What are Makerspaces?

The turn of the 21st century has signaled a shift in what types of skillsets have real, applicable value in a rapidly advancing world. The question of how to renovate or repurpose classrooms to address the needs of the future is being answered through the concept of makerspaces, or workshops that offer tools and the learning experiences needed to help people carry out their ideas. The driving force behind makerspaces is rooted in the maker movement, a following comprised of artists, tech enthusiasts, engineers, builders, tinkerers, and anyone else with a passion for making things. The foundation of the maker movement was built on the success of the Maker Faire, a gathering that launched in 2006 and has since propagated itself into numerous community-driven events all over the world. Makerspaces are intended to appeal to people of all ages, and are founded on openness to experiment, iterate, and create. In this landscape, creativity, design, and engineering are making their way to the forefront of educational considerations, as tools such as 3D printers, robotics, and 3D modeling web-based applications become accessible to more people. Proponents of makerspaces for education highlight the benefit of engaging learners in creative, higher-order problem solving through hands-on design, construction, and iteration.

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(1) How might this technology be relevant to the educational sector you know best?

  • - s.defreitas s.defreitas Jan 14, 2016Makerspaces are beginning to take hold in our sector, many universities have them now. The movement encourages creative thinking in a uniquely engaging way. It leverages the global community movements facilitated by the internet and can be used to engage student cohorts that like creating objects and using new tools such as 3D printers.
  • Precursors to Makerspaces have been studio and project based activities and spaces that have been around for a while. By combining new technologies and focussing on the holistic approach to the process of conceiving, construction and cooperation in a dedicated space we needed a new label and Makerspaces seems to be inspiring new approaches to curriculum design and delivery. - geoffrey.crisp geoffrey.crisp Jan 20, 2016
  • Makerspaces are explicitly about active learning through creative activities. They help encourage students to explore ideas physically as well as virtually and are typically collaborative and explorative in orientation. They're also fun and help build a sense of engagement and motivation which are often lacking in academic activities. Finally, many Makerspaces encourage collaboration outside of formal study with members of the community and industry or businesses. - stephen.marshall stephen.marshall Feb 14, 2016
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(2) What themes are missing from the above description that you think are important?

  • Perhaps a pedagogical model that integrates the learning, assessment, technology and physical space so that Makerspaces are not seen as an addition but part of the core curriculum? - geoffrey.crisp geoffrey.crisp Jan 20, 2016
  • - gillysalmon gillysalmon Jan 24, 2016 yes that would be soooo good Geoffrey
  • The text also implies a focus on STEM education rather than recognising the impact the technology can have in many other disciplines, particularly given the ability to produce a variety of creative works directly, or through the application of software.- stephen.marshall stephen.marshall Feb 14, 2016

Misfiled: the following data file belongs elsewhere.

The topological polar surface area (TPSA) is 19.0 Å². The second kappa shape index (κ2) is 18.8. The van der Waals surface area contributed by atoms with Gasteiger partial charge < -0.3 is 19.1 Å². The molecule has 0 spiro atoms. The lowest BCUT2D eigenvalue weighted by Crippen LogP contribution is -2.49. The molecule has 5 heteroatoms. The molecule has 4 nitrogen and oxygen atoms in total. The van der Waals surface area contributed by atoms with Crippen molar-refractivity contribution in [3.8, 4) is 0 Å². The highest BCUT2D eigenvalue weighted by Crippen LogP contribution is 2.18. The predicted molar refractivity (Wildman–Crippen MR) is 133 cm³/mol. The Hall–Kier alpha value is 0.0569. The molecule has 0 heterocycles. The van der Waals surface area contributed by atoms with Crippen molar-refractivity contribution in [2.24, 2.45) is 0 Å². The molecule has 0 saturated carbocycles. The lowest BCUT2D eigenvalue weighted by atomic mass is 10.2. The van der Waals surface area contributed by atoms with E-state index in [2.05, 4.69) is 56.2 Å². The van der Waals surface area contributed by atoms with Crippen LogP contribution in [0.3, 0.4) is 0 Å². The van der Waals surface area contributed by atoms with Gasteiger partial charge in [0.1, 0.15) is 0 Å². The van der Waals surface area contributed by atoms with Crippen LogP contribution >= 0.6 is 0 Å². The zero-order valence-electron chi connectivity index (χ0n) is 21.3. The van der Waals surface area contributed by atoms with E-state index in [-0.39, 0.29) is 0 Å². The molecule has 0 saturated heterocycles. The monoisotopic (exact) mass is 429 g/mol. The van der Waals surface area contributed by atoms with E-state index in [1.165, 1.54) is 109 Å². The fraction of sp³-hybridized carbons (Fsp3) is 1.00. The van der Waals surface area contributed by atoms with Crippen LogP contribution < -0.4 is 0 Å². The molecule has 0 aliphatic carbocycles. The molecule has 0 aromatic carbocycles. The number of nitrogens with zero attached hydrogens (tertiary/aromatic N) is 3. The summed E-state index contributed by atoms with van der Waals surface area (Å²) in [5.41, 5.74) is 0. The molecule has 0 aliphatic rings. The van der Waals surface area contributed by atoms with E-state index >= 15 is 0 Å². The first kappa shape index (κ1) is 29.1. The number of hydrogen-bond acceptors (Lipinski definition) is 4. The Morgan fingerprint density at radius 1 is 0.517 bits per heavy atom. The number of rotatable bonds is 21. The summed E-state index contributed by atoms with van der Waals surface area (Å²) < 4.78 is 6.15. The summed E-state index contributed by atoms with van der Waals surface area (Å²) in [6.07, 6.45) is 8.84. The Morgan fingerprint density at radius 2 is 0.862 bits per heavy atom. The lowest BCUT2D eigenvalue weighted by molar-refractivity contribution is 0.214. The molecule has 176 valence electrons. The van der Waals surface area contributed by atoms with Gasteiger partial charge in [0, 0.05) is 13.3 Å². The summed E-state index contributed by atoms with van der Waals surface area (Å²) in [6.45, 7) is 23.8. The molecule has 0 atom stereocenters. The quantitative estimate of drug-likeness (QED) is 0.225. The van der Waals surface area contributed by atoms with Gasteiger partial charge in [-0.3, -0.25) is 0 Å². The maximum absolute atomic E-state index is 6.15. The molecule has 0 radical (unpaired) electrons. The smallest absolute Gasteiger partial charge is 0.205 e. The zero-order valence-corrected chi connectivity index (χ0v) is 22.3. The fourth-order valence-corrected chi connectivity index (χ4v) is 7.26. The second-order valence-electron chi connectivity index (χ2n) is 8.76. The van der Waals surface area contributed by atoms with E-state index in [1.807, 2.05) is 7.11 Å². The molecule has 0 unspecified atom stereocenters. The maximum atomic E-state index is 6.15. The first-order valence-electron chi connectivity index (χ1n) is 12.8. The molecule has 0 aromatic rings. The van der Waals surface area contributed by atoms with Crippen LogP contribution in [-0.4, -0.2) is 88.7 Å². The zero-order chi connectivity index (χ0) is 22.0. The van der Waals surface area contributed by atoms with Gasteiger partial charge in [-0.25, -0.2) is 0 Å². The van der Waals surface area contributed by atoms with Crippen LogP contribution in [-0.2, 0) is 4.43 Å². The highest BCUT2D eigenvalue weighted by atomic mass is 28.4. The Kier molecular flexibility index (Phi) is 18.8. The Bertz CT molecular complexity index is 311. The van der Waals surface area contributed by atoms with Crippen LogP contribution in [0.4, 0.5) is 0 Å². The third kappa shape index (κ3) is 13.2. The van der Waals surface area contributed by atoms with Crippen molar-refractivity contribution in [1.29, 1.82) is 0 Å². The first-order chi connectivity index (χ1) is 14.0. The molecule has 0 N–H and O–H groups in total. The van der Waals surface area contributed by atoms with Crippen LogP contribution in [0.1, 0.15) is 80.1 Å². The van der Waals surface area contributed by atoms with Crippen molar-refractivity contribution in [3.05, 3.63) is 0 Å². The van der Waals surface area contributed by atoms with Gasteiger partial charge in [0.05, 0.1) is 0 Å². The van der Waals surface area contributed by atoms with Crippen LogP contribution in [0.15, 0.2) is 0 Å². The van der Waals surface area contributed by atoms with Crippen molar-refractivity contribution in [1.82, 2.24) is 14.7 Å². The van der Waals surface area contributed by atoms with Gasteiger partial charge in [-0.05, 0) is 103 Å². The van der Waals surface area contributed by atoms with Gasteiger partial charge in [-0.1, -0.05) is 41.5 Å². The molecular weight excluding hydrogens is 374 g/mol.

• The concept of Makerspace goes beyond providing access to tools and technologies. It is a shared learning experience driven and supported by peers and community experts. This is a huge challenge to higher education that represents the opposite learning approach. Opening up resources and space for community members to come in and explore biotechnologies, legal ethics, astrophysics, philosophy, dentistry, etc., lead by community experts (that could/should include academics) in community learning experiences, represents a major rethink to how and why universities operate. - j.zagami j.zagami Feb 19, 2016

(3) What do you see as the potential impact of this technology on teaching, learning, or creative inquiry?

  • - s.defreitas s.defreitas Jan 14, 2016Its difficult to see what the full impact might be, but initial indications show quite a wide uptake. The approach makes use of 3D printers in an interesting way and the relatively simple design thinking methods can be easily deployed in different educational contexts and disciplinary fields.
  • I think the biggest impact is likely to be at the intersection between formal education and external contexts, helping students engage with community groups and employers, supporting entrepreneurial activities and so on. There are also clear advantages in staff using these spaces to create research artifacts and teaching aids - we already have staff creating specimens for student use based on online databases of animal skeletons that we could never use directly ourselves. Interestingly this latter issue may help students work with specimens that represent culturally challenging objects for example Maori students working with models of human bones. - stephen.marshall stephen.marshall Feb 14, 2016
  • A sandbox for exploration and design, maker/user testing, collaboration and open source development - joanne.woodrow joanne.woodrow Feb 21, 2016

(4) Do you have or know of a project working in this area?

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